The first time I searched for a writer’s resumé, I found a 2001 piece by Moira Allen entitled “Creating a Writer’s Resume.” It’s got the basics for a simple, standard resumé for writers: contact info, objectives, writing/editorial background, employment history, education, awards and memberships.
All good advice. Except for one thing: it’s 10 years old.
To put this in perspective, Allen talks about putting your clips into a “nice leather binder.” Does anyone even have face-to-face meetings with writers they plan to hire these days? I’ve never had an actual, physical portfolio of the kind Allen mentions, and not a single one of my employers has ever asked to see such a thing.
No offense to Ms. Allen, but her piece is a bit out of date for 21st century writers. Here’s what I suggest for writers toiling in 2011.
How to build a writer’s resumé
Let’s take this one step at a time: Allen’s “resumé” section of her article is still relevant and valid. Follow those rules and you’ll have a nice looking, professional writing CV you can send out. I would also include hyperlinks to any of the employers you list in your employment history (particularly if they’re not places that are globally recognized), but the rest is solid advice. Read it, absorb it, do it.
In addition to the “paper” resumé Allen describes (which is usually emailed these days), you will also want to keep track of your work history on LinkedIn.
LinkedIn is, essentially, Facebook for work. You can network online, add friends and co-workers to your networks, and keep track of your employment history without having to have a copy of your CV on hand. Depending on how public you like to make your CV, you can even send employers a link straight to your LinkedIn profile, in lieu of a traditional resumé. You can check out mine here if you’re curious; I’ve kept some of the sections private, like my photo (which I don’t think is necessary to include on a CV), but allow others to view my websites and current employers, since they are already public knowledge.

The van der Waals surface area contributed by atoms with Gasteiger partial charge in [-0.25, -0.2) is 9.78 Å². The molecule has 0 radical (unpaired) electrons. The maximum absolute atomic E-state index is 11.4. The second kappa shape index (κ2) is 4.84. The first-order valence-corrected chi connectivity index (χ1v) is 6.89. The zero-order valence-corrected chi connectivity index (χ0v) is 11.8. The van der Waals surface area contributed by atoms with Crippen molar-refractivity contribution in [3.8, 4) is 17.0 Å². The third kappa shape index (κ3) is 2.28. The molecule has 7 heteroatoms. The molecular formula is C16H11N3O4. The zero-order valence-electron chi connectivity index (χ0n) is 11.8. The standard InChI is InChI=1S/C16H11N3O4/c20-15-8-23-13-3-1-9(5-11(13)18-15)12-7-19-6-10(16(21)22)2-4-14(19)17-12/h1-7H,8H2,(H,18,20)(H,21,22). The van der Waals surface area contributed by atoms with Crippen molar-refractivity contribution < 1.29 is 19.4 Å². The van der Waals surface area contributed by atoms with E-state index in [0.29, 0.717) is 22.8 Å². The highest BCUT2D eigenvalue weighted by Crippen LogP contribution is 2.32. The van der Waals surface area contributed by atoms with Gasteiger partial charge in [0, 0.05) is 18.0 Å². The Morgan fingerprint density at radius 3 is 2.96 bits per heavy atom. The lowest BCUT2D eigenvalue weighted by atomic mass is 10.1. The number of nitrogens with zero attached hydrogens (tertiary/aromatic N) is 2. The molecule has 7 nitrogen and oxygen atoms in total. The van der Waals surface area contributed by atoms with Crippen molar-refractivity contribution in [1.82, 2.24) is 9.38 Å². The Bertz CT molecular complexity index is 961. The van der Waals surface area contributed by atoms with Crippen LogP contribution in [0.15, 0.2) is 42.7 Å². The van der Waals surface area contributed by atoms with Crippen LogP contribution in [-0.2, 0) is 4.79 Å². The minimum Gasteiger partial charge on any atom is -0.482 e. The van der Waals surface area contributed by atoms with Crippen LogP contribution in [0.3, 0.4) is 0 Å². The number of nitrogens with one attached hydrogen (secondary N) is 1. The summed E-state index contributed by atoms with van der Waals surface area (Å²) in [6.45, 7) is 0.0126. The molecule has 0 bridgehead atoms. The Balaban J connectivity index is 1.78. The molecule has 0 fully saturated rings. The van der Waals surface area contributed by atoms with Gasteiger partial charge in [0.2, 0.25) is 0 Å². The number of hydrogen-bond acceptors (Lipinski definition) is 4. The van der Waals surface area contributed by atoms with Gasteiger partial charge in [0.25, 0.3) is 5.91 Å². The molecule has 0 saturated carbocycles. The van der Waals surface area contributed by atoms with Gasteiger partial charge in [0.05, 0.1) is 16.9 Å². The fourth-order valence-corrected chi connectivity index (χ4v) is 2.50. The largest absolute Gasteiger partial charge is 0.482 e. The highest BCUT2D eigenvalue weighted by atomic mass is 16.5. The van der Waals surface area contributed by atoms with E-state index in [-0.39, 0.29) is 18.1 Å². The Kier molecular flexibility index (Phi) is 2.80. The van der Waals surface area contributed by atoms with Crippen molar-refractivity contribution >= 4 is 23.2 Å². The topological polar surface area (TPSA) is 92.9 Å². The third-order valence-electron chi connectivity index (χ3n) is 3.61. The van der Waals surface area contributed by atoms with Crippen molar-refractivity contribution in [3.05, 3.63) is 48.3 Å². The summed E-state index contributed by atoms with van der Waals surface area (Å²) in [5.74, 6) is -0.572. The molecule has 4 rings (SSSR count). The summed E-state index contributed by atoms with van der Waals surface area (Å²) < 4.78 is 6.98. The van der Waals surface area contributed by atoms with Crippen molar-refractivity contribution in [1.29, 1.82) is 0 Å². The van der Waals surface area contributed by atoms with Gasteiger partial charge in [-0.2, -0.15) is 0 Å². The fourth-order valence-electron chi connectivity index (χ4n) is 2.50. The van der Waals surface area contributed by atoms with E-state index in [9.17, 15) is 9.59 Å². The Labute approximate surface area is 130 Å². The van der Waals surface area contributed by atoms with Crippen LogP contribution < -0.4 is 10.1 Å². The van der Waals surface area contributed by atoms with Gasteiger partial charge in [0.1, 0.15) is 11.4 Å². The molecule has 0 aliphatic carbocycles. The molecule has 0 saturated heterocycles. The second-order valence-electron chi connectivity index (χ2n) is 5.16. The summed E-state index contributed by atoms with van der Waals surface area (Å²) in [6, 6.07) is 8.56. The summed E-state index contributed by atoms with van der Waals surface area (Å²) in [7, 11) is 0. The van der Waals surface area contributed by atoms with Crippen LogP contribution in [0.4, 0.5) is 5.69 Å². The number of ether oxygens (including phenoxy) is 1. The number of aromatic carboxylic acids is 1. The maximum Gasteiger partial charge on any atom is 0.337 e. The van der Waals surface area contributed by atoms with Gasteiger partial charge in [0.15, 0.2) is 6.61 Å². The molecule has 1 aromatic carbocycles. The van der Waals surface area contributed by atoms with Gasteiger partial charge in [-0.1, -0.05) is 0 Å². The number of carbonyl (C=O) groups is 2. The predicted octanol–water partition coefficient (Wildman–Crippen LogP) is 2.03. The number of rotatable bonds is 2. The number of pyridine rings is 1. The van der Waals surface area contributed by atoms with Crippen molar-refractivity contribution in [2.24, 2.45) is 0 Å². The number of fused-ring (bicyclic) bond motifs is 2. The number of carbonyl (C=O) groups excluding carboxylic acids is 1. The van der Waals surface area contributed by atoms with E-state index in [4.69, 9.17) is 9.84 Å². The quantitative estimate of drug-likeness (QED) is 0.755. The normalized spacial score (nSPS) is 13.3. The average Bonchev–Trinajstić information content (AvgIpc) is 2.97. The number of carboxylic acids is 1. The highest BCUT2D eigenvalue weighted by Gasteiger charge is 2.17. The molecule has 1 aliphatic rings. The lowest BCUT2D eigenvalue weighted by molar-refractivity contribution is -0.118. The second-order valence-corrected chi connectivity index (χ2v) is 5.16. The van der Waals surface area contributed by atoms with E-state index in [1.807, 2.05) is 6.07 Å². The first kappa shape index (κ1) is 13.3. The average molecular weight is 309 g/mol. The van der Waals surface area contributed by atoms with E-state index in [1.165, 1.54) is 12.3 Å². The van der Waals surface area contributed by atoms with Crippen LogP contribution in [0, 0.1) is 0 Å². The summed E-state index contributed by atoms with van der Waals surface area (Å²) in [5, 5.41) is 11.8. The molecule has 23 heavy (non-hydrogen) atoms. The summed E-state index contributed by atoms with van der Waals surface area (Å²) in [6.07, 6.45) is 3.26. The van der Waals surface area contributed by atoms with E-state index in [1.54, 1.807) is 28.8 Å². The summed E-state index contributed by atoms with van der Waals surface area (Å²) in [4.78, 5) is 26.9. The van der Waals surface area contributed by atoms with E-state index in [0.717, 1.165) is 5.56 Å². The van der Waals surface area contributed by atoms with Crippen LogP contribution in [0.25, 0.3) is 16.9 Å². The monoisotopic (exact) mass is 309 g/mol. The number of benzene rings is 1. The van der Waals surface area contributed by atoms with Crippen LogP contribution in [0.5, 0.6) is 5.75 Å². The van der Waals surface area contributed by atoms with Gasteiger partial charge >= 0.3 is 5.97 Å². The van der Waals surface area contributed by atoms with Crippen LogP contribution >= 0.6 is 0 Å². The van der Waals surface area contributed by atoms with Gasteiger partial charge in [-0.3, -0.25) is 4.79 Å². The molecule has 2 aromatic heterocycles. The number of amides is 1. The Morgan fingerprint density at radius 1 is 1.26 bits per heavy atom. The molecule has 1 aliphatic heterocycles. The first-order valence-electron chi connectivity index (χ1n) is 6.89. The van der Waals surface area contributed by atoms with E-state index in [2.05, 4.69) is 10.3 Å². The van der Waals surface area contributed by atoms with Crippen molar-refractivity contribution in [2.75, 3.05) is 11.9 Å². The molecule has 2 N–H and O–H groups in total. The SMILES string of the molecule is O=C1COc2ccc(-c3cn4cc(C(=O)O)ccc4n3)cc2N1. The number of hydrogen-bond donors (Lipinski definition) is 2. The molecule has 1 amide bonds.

Creating clips for the digital world
Clips, like resumés, are entirely digital these days. Potential employers want to see links to the places you’ve been published. They want to see reputable websites, brands and publications they’re familiar with, or at the very least some really well-written content on lesser-known (but not self-published) sites.
Obviously, clips no longer go into a fancy binder. They live online, so you need to get your links sorted. Make a list of all the places you’ve been published, and include:
You can keep these all in a single Word document for handy cut ‘n’ pasting into and out of your resumé, or create several different lists for different writing genres, if you have a few different specialties.
Presuming you have a website (because if you don’t, you’re still pasting your clips into that leather binder), you’ll want to post your best credits there, making it easy for potential employers to view your work. Link directly to the sites that have published your pieces, arrange everything by category, and introduce the work with a little blurb about the piece if the title is vague or confusing. (Ideally your titles should not be vague or confusing, but that’s another post for another day.)